Drop your materialistic nonsense this Yultide because nature’s going to give you a gift you won’t find on the high street.
Well, actually, if we’re going to be pedantic you will be able to get this gift on the high street. You should be able to spot it from a hill or perhaps a beach if you’re willing to embrace a coastal breeze while taking in a sky based moment of wonder.
They say you shouldn’t believe in coincidences, but this year the winter solstice on Friday, December 21, coincides with a full moon and a meteor shower. For all our abuse of the environment you’d think we’d be put on the naughty list, but it seems we’ve been good this year.
The winter solstice marks the shortest day of the year, as reported by Forbes, the turning point at which the days begin to get longer again (a Christmas present in itself). The next full Moon, named the Cold Moon or the Long Night Moon (presumably a Game of Thrones’s fan’s favourite moon) will be visible during the long[est] night.
Okay, so if we’re going to be super pedantic – and I’m feeling about a medium pedantic because it’s been a long enough winter already – strictly speaking the peak full Moon occurs at 17.49 GMT on December 22. But if you’ve got a standard pair of human peepers (or worse) the Moon should appear full on Friday.
These events don’t come around too regularly either. The last winter solstice full Moon was in 2010 (try to remember what you got for Christmas that year and then tell me it wasn’t a long time ago) and the next one won’t be until 2094, which I’ve already accepted I won’t be on this planet to enjoy.
Throw Mercury and Jupiter into the mix along with a healthy dollop of the Ursids meteor shower and you’ve got a perfect excuse for stepping outside for some fresh air on Friday night to escape your festively pissed up colleagues.
Grab some hemp trousers and head for your nearest drum circle because if it wasn’t for the winter solstice we wouldn’t even have Christmas. Our annual festival of binge eating, drinking and consumer spending comes originally from the spread of Christianity across Europe during the Roman Empire.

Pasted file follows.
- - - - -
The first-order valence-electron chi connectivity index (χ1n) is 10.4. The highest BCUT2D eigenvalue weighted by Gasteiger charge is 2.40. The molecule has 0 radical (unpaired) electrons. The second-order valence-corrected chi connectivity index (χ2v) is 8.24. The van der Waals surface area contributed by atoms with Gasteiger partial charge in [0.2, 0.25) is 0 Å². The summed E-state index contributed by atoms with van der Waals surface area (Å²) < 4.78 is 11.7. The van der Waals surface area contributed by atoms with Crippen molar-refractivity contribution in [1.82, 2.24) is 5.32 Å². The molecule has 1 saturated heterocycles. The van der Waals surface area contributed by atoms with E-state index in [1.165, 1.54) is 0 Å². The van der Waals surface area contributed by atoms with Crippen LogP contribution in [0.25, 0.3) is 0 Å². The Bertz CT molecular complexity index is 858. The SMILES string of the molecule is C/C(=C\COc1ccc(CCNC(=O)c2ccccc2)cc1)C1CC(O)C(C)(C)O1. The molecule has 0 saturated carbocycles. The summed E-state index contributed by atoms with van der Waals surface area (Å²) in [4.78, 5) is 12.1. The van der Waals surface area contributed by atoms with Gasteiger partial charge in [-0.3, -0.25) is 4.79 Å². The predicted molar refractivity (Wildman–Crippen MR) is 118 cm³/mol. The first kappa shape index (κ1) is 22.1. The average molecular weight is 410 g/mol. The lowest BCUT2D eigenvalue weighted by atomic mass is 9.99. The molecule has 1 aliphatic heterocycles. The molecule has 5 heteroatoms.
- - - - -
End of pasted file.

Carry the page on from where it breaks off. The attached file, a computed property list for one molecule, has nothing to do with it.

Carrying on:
Early church leaders wanted to cement the idea that Christ was a human man and like all human men had a birthday, so decided to appropriate the already rampant Roman celebration of Saturnalia during which revellers honoured the god of agriculture, Saturn, on the winter solstice.
Over the centuries then this Roman holiday merged with Christmas to celebrate the birth of Christ, the success of the harvest and the coming spring.
The big man himself, like a cross between New Testament God, David Attenborough and your granddad, Santa Claus derives from the legend of St. Nicholas from early Christian tradition, a Turkish saint famed for his charitable nature and piety.
It was claimed he gave away all of his inherited wealth and traveled the countryside helping the sick and the poor until he became known as the protector of children and sailors. The modern image of Santa Claus (derived from the Dutch name Sint Nikolaas) was popularised in a poem by Episcopal minister Clement Clarke Moore including his supernatural abilities, big beard and red suit.
Other sources that have helped to create the Santa myth vary from country to country, in England Father Christmas gave gifts to children on Christmas Eve, whereas German and Swiss children could expect a visit from Kris Kringle. Meanwhile fans of South Park wish for visits from Mr Hanky the Christmas Poo.
God bless us, every one.
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